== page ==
The actual technique of gas cooling can be rather detailed and nuanced, ranging from simply flowing water into the overhead smoke and observing the effect, to the use of specialty fog nozzles that can produce brief bursts if ultra-fine droplets to cool and contract the smoke as crews advance. In between in complexity are such nozzle maneuvers as “shutdown and move”, where water is flowed for a period of time, the line is shut down and advanced, and then water is flowed again, repeating this sequence until the seat of the fire can be reached with the hose stream; and “flow and move”, which describes continuously flowing water in the direction of the fire as the line is advanced. (It should be noted that the latest UL research debunked the previously suggested practice of spraying water overhead and watching for the return of water, or not, to the floor, determining it to be an inaccurate gauge of overhead temperatures, as even very hot gases might not vaporize all of the water inserted.) Each of the nozzle evolutions has their advantages and disadvantages, with all but the high velocity fog technique easily accomplished with hose, nozzles, and pressures commonly utilized by the North American fire service, and I would direct those who are searching for their ideal method to review the research (https://ulfirefightersafety.org/docs/DHS2013_Part_III_Full_Scale.pdf) and some expert discussion of this topic (http://www.cfbt-be.com/images/artikelen/artikel_14_ENG.pdf).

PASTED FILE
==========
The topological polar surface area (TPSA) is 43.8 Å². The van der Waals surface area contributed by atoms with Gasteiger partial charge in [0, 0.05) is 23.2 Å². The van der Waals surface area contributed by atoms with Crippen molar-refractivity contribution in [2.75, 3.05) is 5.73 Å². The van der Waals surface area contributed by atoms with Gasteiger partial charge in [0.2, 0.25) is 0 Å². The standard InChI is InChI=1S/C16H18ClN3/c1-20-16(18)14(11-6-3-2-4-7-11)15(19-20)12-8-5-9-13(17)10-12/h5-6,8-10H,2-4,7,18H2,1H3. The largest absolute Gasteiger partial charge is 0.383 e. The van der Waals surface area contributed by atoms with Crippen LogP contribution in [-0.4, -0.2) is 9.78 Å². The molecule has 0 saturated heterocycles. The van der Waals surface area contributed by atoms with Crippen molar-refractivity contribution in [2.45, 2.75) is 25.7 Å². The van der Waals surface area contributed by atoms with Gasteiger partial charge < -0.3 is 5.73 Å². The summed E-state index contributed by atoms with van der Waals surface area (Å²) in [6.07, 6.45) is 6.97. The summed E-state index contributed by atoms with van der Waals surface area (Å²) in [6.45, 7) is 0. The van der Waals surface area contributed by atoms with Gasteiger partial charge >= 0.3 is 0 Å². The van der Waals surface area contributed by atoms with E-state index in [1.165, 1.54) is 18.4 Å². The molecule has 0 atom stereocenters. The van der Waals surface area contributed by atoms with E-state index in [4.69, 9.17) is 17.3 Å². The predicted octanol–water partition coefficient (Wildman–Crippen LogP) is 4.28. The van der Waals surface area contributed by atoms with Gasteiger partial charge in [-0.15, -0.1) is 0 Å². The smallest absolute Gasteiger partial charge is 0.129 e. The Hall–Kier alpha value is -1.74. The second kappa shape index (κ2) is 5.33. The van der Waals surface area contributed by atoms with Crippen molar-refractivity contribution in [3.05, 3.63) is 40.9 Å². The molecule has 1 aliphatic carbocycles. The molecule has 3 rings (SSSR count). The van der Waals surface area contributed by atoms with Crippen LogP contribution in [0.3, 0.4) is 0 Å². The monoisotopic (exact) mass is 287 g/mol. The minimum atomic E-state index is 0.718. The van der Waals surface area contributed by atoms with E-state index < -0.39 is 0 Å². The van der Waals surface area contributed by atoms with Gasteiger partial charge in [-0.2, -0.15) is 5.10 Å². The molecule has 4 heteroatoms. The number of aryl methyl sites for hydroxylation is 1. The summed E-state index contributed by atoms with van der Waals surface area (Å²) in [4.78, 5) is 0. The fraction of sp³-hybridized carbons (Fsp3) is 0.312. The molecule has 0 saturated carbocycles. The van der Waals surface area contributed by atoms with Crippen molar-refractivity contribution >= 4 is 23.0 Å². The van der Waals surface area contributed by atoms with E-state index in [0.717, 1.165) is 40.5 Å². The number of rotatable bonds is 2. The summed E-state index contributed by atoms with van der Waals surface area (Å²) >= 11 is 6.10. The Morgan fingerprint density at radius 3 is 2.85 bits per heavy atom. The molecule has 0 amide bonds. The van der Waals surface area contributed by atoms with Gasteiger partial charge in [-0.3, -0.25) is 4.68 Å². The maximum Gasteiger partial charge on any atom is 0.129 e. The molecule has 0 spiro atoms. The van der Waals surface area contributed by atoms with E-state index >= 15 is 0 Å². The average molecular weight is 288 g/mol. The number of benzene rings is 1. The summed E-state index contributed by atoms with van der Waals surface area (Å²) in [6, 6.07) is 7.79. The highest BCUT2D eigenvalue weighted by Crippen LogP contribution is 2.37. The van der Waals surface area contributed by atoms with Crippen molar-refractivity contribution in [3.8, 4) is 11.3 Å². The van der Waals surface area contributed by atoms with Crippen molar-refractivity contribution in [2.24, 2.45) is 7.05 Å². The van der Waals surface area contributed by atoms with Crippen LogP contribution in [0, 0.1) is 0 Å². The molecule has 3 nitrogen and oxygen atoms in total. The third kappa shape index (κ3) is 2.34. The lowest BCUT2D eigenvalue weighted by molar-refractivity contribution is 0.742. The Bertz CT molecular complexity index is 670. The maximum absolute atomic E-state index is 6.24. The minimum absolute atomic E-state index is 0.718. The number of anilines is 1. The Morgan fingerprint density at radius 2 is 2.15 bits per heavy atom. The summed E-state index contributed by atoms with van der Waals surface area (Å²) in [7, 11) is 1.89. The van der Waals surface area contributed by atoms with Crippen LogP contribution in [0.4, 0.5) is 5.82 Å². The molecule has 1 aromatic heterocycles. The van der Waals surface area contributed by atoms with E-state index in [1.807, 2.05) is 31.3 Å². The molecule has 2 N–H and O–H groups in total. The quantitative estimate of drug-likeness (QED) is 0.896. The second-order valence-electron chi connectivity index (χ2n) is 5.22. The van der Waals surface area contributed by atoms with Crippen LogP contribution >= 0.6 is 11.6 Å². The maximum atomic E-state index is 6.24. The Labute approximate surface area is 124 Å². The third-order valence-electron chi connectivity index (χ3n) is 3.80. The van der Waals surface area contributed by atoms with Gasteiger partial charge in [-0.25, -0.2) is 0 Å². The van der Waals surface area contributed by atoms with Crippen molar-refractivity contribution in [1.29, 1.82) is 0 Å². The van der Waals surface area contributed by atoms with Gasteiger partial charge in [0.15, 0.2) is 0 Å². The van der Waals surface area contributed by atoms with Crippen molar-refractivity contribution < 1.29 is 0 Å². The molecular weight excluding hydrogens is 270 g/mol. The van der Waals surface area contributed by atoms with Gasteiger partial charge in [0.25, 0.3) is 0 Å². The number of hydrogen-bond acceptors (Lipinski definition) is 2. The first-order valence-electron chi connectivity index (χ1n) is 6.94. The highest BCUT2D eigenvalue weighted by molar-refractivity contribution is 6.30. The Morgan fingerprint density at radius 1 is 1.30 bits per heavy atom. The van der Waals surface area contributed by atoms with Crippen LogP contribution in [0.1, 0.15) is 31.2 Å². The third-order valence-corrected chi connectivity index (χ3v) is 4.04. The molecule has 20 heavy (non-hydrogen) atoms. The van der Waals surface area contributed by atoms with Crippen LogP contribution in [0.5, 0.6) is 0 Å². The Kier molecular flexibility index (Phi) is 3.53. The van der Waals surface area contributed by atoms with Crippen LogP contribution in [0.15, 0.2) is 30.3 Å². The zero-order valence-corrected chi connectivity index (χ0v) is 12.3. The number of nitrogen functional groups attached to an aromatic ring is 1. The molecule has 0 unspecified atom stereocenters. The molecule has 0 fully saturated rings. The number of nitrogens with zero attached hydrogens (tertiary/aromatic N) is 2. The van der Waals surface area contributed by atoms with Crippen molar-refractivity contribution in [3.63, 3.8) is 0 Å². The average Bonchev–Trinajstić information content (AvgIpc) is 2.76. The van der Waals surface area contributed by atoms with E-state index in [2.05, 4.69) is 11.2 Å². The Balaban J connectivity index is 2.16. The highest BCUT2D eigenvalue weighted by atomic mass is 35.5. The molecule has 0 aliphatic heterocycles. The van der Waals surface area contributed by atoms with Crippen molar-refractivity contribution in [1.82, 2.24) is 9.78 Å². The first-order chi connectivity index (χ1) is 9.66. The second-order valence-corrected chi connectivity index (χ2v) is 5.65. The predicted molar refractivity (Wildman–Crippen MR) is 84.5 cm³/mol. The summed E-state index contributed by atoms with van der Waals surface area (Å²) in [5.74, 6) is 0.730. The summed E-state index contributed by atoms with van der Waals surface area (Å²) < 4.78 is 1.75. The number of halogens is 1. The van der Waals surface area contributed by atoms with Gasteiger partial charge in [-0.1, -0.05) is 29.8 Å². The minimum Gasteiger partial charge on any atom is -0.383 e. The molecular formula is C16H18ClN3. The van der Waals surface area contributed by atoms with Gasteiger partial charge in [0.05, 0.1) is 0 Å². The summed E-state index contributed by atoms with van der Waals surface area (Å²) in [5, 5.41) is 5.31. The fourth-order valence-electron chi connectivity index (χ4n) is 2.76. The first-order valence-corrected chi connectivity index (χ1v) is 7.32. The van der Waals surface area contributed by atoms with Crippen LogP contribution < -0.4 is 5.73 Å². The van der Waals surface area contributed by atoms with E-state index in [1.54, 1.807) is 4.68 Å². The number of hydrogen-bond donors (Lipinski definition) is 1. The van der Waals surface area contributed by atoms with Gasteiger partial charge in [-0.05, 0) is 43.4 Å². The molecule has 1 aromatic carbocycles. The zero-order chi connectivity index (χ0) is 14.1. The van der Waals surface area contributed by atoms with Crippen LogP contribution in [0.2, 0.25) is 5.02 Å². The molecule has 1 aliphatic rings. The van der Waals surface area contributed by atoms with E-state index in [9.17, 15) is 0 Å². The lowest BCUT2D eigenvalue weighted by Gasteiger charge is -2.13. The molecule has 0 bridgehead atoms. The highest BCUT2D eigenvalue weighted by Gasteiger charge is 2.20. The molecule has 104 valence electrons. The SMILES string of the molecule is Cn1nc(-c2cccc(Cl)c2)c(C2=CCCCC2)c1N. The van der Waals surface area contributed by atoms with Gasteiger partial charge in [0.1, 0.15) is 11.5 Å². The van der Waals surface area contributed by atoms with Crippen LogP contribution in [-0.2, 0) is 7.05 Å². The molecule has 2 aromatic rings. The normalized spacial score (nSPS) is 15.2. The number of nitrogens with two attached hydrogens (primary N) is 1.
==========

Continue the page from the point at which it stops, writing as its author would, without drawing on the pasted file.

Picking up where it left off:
Limiting the air flow to and from a burning compartment is complementary to rapid water capability, effectively controlling the rate of combustion until extinguishment can begin. Again, leadership and education are the primary ingredients for developing this proficiency. This requires not only acquiring an awareness of the significant increase in heat production that follows the increase of ventilation to a fire, and the opposite effect when air flow is decreased, but also acting on that knowledge. In particular, this involves suppression of the long-taught imperative to accomplish ventilation quickly, a reversal of priorities that can be difficult to implement. (Indeed, if the volume of responses to my posts on ventilation-related topics is any gauge, this may be the most controversial recommendation, and it is being opposed by a tenacious constituency who still ascribes to the “early and often” school of tactical ventilation.) Delaying ventilation until after the fire is no longer ventilation limited – essentially, after the burning contents have been cooled sufficiently that free burning ceases – ultimately results in the performance of all of the same tasks that firefighters have been doing for generations, only with adjustments to their timing relative to other tasks, specifically water application.